Tuesday, 18 October 2011

Future Female Leaders?

We often hear about the glass ceiling affecting women in the work place. Some say it's been smashed, others proclaim it still exists.

And then we hear about alleged institutional racism - a hindrance to ethnics in the workplace trying to achieve their due recognition. 

Being a BLACK FEMALE, none of this makes me excited about entering the world of work. In fact, I will do just about anything to put off the inevitable and that includes travelling for 5 years. (Currently on the cards, but not if my mum has anything to do with it). Being President of my uni's ACS in my second year opened me up to a lot of inspirational avenues. There are now a million organisations of black empowerment, a gazillion awards to be given each year and even more people behind those awards and organisations profiting from the desire of MNCs to diversify by handpicking the country's best ethnic students. So that covers, one thing - the black part of me. 

The problem is that in all these awards and recognition (which I do not at all slate), the majority of the elites are male. Given the UK (and definitely London) gang problem, there has been more discourse on providing youths with male role models. Problem-children are often said to come from a single-mother home and I guess for the media and the elites, they've had too much female connection that doesn't seem to be working. That being said, what about the women? I think more than anything young people want to see that against the odds, whatever those odds may be and for whatever reason (be it race or gender) one has succeeded. Women in general are doing fairly well in comparison to maybe when I was born and clearly ethnic minorities are doing much better too. 143 of the 650 members of parliament are women, 27 of the 650 MPs are BME but only 9 of 650 MPs are BME Women.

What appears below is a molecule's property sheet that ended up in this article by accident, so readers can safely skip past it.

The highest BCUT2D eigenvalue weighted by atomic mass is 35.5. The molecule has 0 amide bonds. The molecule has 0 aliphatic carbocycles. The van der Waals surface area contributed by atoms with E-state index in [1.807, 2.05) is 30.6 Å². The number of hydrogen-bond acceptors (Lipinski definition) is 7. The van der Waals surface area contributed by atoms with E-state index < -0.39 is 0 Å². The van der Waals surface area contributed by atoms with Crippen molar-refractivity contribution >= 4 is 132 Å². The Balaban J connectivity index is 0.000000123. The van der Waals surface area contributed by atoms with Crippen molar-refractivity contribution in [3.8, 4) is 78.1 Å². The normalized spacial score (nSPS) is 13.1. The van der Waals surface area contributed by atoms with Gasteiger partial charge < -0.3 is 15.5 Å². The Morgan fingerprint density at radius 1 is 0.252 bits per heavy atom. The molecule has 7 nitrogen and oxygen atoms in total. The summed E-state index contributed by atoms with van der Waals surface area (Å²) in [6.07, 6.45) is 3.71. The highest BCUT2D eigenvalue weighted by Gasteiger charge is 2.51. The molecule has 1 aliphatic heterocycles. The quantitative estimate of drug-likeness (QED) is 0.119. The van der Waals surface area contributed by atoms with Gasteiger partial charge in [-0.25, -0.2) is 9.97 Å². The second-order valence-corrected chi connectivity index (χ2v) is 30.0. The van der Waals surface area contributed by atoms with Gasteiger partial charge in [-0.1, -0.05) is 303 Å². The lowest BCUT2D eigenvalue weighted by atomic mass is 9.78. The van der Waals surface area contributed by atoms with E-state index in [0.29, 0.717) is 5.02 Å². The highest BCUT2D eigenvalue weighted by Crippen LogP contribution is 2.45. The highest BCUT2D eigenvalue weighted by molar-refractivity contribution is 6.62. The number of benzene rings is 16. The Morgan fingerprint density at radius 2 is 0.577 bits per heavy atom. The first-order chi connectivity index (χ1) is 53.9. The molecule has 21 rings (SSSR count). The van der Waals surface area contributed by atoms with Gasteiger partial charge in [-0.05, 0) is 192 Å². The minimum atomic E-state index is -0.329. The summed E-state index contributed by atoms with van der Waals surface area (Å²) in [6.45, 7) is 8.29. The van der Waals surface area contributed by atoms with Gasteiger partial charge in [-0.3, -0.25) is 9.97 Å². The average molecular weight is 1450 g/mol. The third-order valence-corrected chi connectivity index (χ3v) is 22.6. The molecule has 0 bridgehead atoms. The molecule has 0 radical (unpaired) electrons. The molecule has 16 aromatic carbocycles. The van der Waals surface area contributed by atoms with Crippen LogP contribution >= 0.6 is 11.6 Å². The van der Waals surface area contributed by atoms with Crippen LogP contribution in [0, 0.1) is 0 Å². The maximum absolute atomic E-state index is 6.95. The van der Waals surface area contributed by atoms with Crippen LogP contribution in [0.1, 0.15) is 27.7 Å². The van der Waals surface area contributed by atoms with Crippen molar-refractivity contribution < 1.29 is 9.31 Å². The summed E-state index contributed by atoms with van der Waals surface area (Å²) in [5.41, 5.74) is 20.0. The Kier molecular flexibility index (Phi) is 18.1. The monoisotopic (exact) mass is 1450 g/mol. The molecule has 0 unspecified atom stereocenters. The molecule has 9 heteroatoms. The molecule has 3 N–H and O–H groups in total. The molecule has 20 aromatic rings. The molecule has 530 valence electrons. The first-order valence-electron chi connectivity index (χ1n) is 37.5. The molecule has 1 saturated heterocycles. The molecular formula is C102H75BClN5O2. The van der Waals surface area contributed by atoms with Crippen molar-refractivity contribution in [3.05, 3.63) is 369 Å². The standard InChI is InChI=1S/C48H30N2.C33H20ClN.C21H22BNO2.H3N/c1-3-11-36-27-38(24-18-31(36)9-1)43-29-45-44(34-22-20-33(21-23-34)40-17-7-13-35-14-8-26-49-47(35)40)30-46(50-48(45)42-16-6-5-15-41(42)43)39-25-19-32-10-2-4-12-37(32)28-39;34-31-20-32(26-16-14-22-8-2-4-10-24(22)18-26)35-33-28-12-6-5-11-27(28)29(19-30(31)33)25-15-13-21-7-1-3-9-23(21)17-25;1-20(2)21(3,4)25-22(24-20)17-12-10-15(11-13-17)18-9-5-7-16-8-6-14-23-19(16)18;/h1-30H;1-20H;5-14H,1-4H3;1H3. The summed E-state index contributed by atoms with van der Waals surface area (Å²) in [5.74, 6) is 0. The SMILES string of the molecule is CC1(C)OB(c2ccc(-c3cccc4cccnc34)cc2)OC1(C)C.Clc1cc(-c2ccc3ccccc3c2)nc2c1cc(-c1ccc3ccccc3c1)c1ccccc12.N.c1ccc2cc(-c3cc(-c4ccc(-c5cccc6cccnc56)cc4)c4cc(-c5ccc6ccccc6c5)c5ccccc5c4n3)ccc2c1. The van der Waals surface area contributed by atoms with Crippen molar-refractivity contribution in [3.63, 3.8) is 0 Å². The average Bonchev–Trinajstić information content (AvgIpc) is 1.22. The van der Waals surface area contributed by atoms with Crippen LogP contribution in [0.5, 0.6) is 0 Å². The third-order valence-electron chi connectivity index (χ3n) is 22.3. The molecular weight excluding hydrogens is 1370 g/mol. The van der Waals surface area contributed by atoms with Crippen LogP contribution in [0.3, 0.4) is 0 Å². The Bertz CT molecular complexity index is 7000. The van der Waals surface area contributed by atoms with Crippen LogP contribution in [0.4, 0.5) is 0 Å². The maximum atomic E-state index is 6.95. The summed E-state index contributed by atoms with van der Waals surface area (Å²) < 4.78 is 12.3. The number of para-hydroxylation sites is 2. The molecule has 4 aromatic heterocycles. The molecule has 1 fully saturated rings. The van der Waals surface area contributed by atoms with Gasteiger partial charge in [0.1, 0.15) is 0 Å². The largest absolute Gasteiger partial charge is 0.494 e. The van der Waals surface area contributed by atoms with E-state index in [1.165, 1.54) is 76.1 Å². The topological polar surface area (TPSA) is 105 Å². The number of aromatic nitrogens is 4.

Ellen Johnson-Sirleaf was probably my first female role model after the women in my family. But where are the opportunities for a replication of her success here in Britain. It's funny how we're all searching for the first British Obama - David Lammy this! Chuka Umunna that! - when this country has proudly paraded a female as its leader for 11 of its toughest years post-WW2. When we think first black prime minister why aren't females included in the leadership race?

Until things change, I'm going to live in a secluded hut somewhere in the heart of Africa away from GPS, the internet and half-hearted social change.

Saturday, 1 October 2011

What the SAU don't say about reverse culture shock.

So I begun my first day of 3rd Year on Thursday.. before then, the last time I was sat in a lecture theatre for the purpose of learning was in Singapore. When it comes to uni vs uni.. if I'm gonna have reverse culture shock it would have been then. But actually I settled into the teaching style and length (Manchester teach for half the time as Singapore) quite easily. I quickly got into the habit of visiting the library (probably more the influence of NUS students than UoM) and the layout of campus and Oxford Road is tattooed into my DNA. Reverse culture shock isn't the noticeable things about the two cultures, like them driving on the other side of the road (not true in the case of Singapore) or different humidity, or food, or languages and customs. No. Reverse culture shock is simply the reverse of being shocked by culture. total apathy. Everyone asks you the same questions: where did you travel to? did you enjoy it? and then you want to tell them a funny story.. you've even been careful to explain context and everything so as to make sure they don't get the whole it's-funny-if -you-were-there feeling. This happens 10, 20, 100 times over and then that funny story that underpinned your whole evaluation of study abroad as the best decision you've ever made, is no longer funny. It's just some foreign bloke (or bird) in an even foreigner land doing standard things that you found funny at the time because you were high in the ecstasy of you being 7000 miles from home. Reverse Culture Shock, is when you avoid mentioning you were away and all talk of it. Or you bring it up yourself EARLY IN CONVERSATION SO AS TO SUMMARISE AND MOVE ON, because even you are beginning to be envious of the person you were 6 months ago. You're thinking "shut up already, you're not there now are you?! and even if you go back, your 485 friends from 86 different countries won't be, so stick it on your CV and move on!!!"

Reverse Culture Shock isn't acclimatising back to your first culture.. it's becoming bored of the fantasy you lived for 6 months - 1 year of your life.